When asked how the campus accreditation issues would be affected if Pelham left, Ivie said, “I think that’s a bridge we will have to cross when we come to it.”

Cuesta has 13,000 enrolled students. Another 30,000 people attend community education classes, short courses, and continuing education courses.


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By: JorgeEstrada on 10/1/09

Maybe Cal Poly, the foundation, will buy Cuesta College too? This would limit some of the duplication and provide more teaching jobs.

By: mccdave on 10/1/09

Well, he writes like a junior college administrator.

I recently toured the Cuesta Campus for the first time in many years, and it’s as dreary as ever. Even modest vocational schools in Europe have a much better vibe. At bottom, it must be America’s anti-intellectualism that puts a layer of grime over every school from JuCo down.

By: congaltonkvec920 on 10/1/09

Here is what David Pelham announced to the Cuesta community in a campus wide email:

“There is a rumor around campus that I am seeking another job. I have accepted an invitation to interview for the State Community College System Chancellor’s position in Alabama. I am not looking for another job, but there are literally only 50 of these positions in the country, so I could not pass up the opportunity to try for one, especially one that is only 4 or 5 hours away from my grandchildren. Should this not work out, which is entirely possible, I would not consider other positions unless they represent truly unique and exceptional opportunities as this position does.

I do not have specific opportunities in mind when I make this statement and assure you that extremely few positions would meet these criteria. I think for most of us there are a few opportunities which we would be hard pressed to pass up.

For me this is one of those opportunities and I hope you will understand my desire to explore it even in these difficult times.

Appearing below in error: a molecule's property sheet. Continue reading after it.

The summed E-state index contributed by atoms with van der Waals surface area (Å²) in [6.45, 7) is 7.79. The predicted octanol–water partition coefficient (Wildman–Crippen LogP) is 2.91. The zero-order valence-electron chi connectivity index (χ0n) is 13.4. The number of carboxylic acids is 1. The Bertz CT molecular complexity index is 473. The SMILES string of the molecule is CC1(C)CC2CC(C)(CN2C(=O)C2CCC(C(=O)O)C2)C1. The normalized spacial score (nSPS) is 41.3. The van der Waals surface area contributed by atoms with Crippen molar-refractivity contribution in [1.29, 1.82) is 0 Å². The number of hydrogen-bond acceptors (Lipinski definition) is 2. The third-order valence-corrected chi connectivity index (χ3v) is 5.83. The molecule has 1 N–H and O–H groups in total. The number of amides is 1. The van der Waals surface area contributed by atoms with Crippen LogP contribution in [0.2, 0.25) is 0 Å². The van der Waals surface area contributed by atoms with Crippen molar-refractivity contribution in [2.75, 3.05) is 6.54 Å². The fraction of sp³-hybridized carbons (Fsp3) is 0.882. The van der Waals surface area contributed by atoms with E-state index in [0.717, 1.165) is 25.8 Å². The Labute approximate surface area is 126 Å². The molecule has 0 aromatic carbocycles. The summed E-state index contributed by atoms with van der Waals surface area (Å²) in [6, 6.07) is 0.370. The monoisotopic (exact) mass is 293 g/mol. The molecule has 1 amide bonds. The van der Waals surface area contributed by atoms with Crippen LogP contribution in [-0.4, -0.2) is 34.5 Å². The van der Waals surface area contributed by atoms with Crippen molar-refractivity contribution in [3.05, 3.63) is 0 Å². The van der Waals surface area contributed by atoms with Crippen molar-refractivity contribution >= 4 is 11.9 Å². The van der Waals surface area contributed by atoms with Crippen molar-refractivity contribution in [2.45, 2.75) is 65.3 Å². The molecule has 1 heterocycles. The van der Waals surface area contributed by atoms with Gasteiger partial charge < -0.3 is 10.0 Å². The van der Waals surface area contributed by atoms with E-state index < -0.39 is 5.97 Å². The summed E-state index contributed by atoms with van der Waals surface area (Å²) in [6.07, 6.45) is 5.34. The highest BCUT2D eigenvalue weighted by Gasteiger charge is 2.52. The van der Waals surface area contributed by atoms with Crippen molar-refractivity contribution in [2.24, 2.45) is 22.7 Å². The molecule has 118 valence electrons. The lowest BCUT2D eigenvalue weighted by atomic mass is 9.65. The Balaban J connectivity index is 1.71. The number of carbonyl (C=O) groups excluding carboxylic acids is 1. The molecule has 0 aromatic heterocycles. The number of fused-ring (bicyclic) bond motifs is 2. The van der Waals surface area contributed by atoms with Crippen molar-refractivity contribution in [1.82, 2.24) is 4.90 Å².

I will be leaving for the interview with the Alabama Board of Education and the Governor of Alabama early Wednesday morning and will return to California Friday evening. While I am off campus I will be readily available by phone. Dr. Greiner will be the administrator in charge should something come up that I can not deal with by phone.

I still look forward to seeing you around campus!

Dave Pelham

The Trib will probably run the story by the weekend. LOL!

By: CitizenB on 10/1/09

What is the line about rats and sinking ships?

By: BeenThereDoneThat on 9/30/09

Would the last one out of California please shut off the lights.

Oh that is unless they go out (or blackout) on their own first.

What has happened to California???

Not to sound like a booty rant but we are losing more and more quality people in the last twenty years from tech, to aerospace, to out of state jobs and being left with low paying service jobs and a bunch or illegals and people on welfare and no jobs or industry to pay the bills on all this etc. through quality jobs. Gads.

By: rogerfreberg on 9/30/09

Actually, the kindergarten through community college system has it a lot easier than CSU and 4 year institutions as they have a mandated proportion of the state budget… they get theirs first.

The CSU and the 4 years have to float with prisons and welfare and such… not easy. Add to this that no one in any educational system has any experience running an organization whose budget is declining and you have a recipe for disaster.

Managing Cuesta’s challenges should be relatively straightforward … but the experience is lacking. They really don’t know what to do… so they do nothing.

Time takes care of these little things and makes for drastic changes when a little thoughtful insight could mitigate and ease the situation.

Not to worry, the folks over at Cal Poly have everything well in hand… they’re paying somebody to survey faculty, staff, students and almost everyone out to find out how great they are. I’ve heard some of the questions… a bit slanted to the ‘right answer.’ I think ACORN is helping them out! ;)

This is not something boys and girls that you can ‘spin’ your way out of.


By: rukidding on 9/30/09

Do you blame him? What an opportunity to get out of California.